With that said, it is clear that the ample L3 cache is the only thing that separates the Pentium 4 EE against the ordinary Pentium 4 processor in ways of performance. Before we move on to our performance tests, we’ll have a look at what theoretical performance differences we may expect with the new L3 cache. We shall also look a closer at cache memory in general since it constitutes a very important part of the processor.


Cache and RAM memory could be described as a buffer between the processor and the harddrive. There is no doubt of the necessity of this tool, but theoretically, we could do without both cache and RAM memory. The computer both needs somewhere to store its information, and something to process it with. The harddrive is used to store the OS, other programs and data, while the processor then processes what needs to be done for the software to work.
After the CPU comes the RAM, as we can actually think of as a cache for the harddrive if we want to. The harddrive is created for storing large amounts of data and nothing else. Compared to the rest of your computer, the harddrive’s performance will seem rather limited, hence this is where the RAM comes into play. As the necessary information is loaded into the RAM during the boot process, the processor can access it much faster, leading to a faster boot in general. The most important parts of the OS will be stored in the RAM along with any new program you may open, at least as long as the program is used. This is to optimize the performance of the application. When terminating the program, it should also be terminated from the RAM, but this is not always the case, especially in older OS’.

Thus everything comes down to quick access and even if the RAM is many times faster than any harddrive on the market, it’s still fairly slow compared to the processor. This is why we need yet another buffer and this is the processor’s cache memory.
The fastest RAM modules at the time of writing (disregarding RDRAM, as these are rather rare on the PC market today) are clocked at about 500 MHz (250 MHz DDR-SDRAM, which effectively becomes 500 MHz); a speed which is undoubtedly very fast for its class. When compared to the processors cache the difference is obvious. Most cache on all newer processors today work at the same frequency as the processor itself, which in this specific case is 3.2 GHz; a rather significant difference compared to the RAM.
The Intel Pentium 4 3.2 GHz, with it’s 800 MHz FSB, is optimized for usage of DDR400 memory (what we call PC3200). This means that the cache will be about 8 times faster, if only clock frequency is taken into the calculation.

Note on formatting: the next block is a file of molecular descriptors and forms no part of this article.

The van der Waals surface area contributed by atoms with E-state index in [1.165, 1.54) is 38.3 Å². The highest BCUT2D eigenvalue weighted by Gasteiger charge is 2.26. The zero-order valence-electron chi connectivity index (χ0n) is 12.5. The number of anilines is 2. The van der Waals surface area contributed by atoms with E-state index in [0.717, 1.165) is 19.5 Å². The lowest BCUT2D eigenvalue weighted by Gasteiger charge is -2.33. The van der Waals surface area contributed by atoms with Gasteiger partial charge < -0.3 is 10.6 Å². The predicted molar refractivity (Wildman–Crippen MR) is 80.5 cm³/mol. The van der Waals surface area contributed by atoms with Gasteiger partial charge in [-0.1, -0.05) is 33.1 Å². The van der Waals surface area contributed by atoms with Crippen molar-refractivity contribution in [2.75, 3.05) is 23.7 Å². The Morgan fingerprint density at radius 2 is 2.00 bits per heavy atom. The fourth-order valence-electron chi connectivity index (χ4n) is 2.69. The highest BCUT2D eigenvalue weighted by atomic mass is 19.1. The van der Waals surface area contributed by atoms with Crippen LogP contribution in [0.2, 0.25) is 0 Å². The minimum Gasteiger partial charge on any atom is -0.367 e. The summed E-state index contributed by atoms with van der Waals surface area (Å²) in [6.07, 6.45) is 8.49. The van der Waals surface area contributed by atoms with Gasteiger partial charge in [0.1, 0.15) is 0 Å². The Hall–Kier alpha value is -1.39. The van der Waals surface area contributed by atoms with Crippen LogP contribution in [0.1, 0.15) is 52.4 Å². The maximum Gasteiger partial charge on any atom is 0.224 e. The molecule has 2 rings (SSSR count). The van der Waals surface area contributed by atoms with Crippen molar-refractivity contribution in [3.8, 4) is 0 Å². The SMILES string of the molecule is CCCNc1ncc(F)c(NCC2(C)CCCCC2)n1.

You should also be aware that the physical distance to the RAM is a lot longer than to the cache, and that there are several obstacles on the way. Between the CPU and the memory, there are e.g. the FSB and the external memory controller, altogether adding extra latency to all transfers in progress.

Cache is mostly based upon SRAM (Static RAM) and is because of this a faster solution than the DRAM used in, for example, memory modules or graphics cards. SRAM uses more space/MB and is also more expensive than DRAM. Because of this, the processor designer cannot merely toss in some extra cache without thoroughly going through the design and the extra cost this would involve.
We will hold any thoughts and information about costs and Intel’s thoughts behind the launch of the Pentium 4 EE until later in the review, so let us move on to more information about the function of the cache.


The cache stores information that we regularly need to access, and thus makes the most benefit of being easy accessible. The more data that can be stored in the cache memory, the lower the risk is that the CPU has to go to the RAM to pick up data, which you obviously want to happen as seldom as possible.
Bearing this in mind, it’s not that hard to understand why a larger cache memory can improve the performance. What this all is about is latency, and how to minimize it. Because of that, there are also different levels of cache memory and that’s why we have the different designations L1, L2 and L3. The L stands for ”Level” and accordingly tells us in what order after the CPU the cache memory is placed.
The diagram below might give you a good picture of this and also how the RAM memory and the harddrive is related to the cache memory and the CPU.


The picture is from TomsHardware.com.

As you can clearly see, there are vast differences in the access times when we go from harddrive to RAM memory and finally to the CPU’s register. We also see that the L1 cache, not completely unexpected, is the cache with the best access time. Even though all levels of cache on the Intel Pentium 4 EE are integrated into the core, only the L1 cache has direct contact with the CPU’s pipeline, which explains the very low latency.